The most obvious way to “combine” two hard drives is to (metaphorically) glue one to the end of another. When the first hard drive is filled, start writing data to the second. We can create a virtual hard drive consisting of two or more physical hard drives glued together in this way, and write data to the virtual drive as if it’s one big drive.
Alright, that’s easy, but it’s lacking in a few ways. First, there’s no redundancy: If one of the cheap hard drives in our stack of three fails, we’ve just lost a third of our data. Second, it seems slow: Accessing most files will only use one hard drive at a time, and couldn’t we get more performance by using multiple drives at once?
A striped RAID works the same way as a linear RAID, but it splits data across all drives equally. If you had two drives then you’d put the even bytes on the first drive and the odd bytes on the second drive. Then when reading or writing data you use both drives at once, for half as long, and so in theory get twice the speed!
In the real world we don’t write “even and odd bytes” but rather “even and odd chunks of bytes” called stripes, because that’s faster in practice. Same idea.
Redundancy is still a problem with stripes, perhaps even more than with linear RAIDs: If a hard drive dies we now lose “all the even chunks of every file”, which makes our remaining data just about worthless.
Mirroring creates a perfect backup of a drive. Every time we write data to one drive, we also write the data to all the backup drives. If one of the drives dies, we seamlessly continue using the rest. When we replace a dead drive, we copy all the data from the other drives in the mirror.
When reading data we can actually get performance similar to striping, by reading some chunks from one drive while reading other chunks from a second drive. Only data writes need to be synchronized across all the drives. Mirrors limit you to the size of a single drive (if you have three 1-TB drives that are all perfect copies of one another, you only get one terabyte of “real storage”), and the write speed of a single drive, but the combined read speed of all your drives.
If we have four hard-drives we can easily combine last two strategies: Create two sets of mirrors, and stripe data across them.
We get the storage capacity of two out of the four drives, the write speed of two drives, the read speed of four drives, and redundancy. The redundancy is slightly unintuitive: We lose nothing if any one drive fails, and we lose nothing if a second drive fails and it wasn’t the mirrored copy of the first drive that failed. In other words, as long as we’re lucky and we still have a full copy of the data across some combination of drives, then we’re okay.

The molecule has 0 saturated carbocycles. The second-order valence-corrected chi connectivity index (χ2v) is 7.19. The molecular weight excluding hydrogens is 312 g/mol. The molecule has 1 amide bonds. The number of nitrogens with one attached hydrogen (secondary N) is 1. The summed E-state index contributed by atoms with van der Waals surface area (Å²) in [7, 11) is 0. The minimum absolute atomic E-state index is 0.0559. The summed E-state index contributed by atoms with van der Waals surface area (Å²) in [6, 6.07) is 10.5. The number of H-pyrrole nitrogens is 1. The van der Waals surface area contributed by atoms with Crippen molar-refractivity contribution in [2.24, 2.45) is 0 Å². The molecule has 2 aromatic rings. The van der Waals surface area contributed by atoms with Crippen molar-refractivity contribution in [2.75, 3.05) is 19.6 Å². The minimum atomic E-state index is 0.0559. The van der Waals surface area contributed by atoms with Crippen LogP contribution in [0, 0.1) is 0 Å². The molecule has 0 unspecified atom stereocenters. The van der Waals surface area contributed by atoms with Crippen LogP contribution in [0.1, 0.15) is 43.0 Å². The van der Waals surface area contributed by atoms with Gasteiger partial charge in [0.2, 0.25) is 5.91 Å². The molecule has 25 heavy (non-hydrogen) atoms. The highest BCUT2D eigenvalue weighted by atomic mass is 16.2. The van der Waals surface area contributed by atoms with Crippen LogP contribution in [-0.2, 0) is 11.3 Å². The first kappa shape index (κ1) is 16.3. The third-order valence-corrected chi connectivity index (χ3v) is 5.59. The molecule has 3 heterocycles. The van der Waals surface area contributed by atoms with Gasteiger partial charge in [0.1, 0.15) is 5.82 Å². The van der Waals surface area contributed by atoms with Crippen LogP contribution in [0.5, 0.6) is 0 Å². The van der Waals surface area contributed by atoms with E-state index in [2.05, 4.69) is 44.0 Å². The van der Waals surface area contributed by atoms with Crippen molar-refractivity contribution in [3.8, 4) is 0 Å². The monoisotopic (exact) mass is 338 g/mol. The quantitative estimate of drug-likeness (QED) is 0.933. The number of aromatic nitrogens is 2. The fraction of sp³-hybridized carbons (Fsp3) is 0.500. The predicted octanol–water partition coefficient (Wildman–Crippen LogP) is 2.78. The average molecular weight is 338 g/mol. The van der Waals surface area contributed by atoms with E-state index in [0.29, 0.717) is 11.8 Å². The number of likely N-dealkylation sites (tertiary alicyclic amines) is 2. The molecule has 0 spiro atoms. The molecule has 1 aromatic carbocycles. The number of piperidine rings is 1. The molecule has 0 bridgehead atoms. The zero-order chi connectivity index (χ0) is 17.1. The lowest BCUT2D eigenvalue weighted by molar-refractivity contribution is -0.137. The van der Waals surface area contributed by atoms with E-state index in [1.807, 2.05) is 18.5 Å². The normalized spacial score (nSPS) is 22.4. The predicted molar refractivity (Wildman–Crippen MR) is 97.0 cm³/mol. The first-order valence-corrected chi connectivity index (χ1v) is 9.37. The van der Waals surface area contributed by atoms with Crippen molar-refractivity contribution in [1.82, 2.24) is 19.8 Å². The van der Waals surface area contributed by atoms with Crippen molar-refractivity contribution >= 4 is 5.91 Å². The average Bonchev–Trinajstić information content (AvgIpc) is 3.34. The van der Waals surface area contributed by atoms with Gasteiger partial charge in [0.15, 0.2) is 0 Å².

With more hard drives comes more flexibility. Six hard drives can be organized as three mirrors of two drives each, or two mirrors of three drives each. The administrator chooses a trade off between more storage, more speed, and more redundancy.
Don’t do this. If we reverse the order, striping two drives together and then mirroring the data to another two drives, we conceptually get the same result as a RAID 10. In practice however, a RAID 01 is more fragile. In most implementations, when one half of a stripe fails, the other half is disabled, too. Critical metadata, which tracks what stripes were allocated and placed on which drives, was kept on the now-dead drive, shattering the puzzle. Therefore when one drive in a RAID 01 fails, its striped partner also shuts down, reducing the 01 to a RAID 0. Don’t use 01, use 10.
A RAID 5 distributes chunks across three or more drives so that any one drive can be lost without losing data. For example, assuming we have three drives, we can store even chunks on drive 1, odd chunks on drive 2, and the XOR of the two chunks on drive 3. Given any two drives, the information on the third drive can be re-created.
This lets us keep two thirds of the storage from our three drives, along with the read and write speed of two drives. Mostly a better trade off than a striped mirror! With four or more drives the dividends are even better, since we’ll get the storage capacity and read and write speed of three drives, then four, etc.
Same idea as RAID 5, but the parity blocks (the XOR of the data blocks) are written to at least two drives. This means two drives can fail without losing data, and a RAID 6 is only possible with at least four drives.
Alright, we covered RAID 0, 1, 5, and 6, what happened to 2, 3, and 4? They’re all poor designs that have been retired in favor of 5 and 6. Here’s a brief run-down:
Same idea as a RAID 5, except information is striped at the bit-level across all the drives, and the drives use Hamming codes to provide redundancy and error correction. This means that all the drives must spin in sync, so you can only access one file at a time, and reading and writing at a bit level makes the configuration slower.
Same as RAID 2, but stripes at a byte-level instead of bit, and stores XORs of the bytes on the last drive, which is a dedicated “parity drive”. Again requires that all drives spin in sync.
Same as RAID 3, but stripes at a block-level instead of byte. This means read performance is much better (you can frequently read blocks for one file from two drives while reading blocks for another file from a third drive), but write performance is still poor, since parity blocks are all stored on a single drive, which must be used for all writes.
Traditionally to build a RAID you need a special “RAID card” on the computer, which connects to all the relevant drives and implements the RAID, presenting a single “virtual hard drive” to the motherboard and operating system. On more modern systems you can produce a “software RAID” where the operating system has access to the individual drives and produces a RAID on its own, using tools like mdadm or ZFS. This is sometimes more efficient, especially with ZFS, where the filesystem and RAID software are integrated and can read and write more efficiently than with a virtual disk.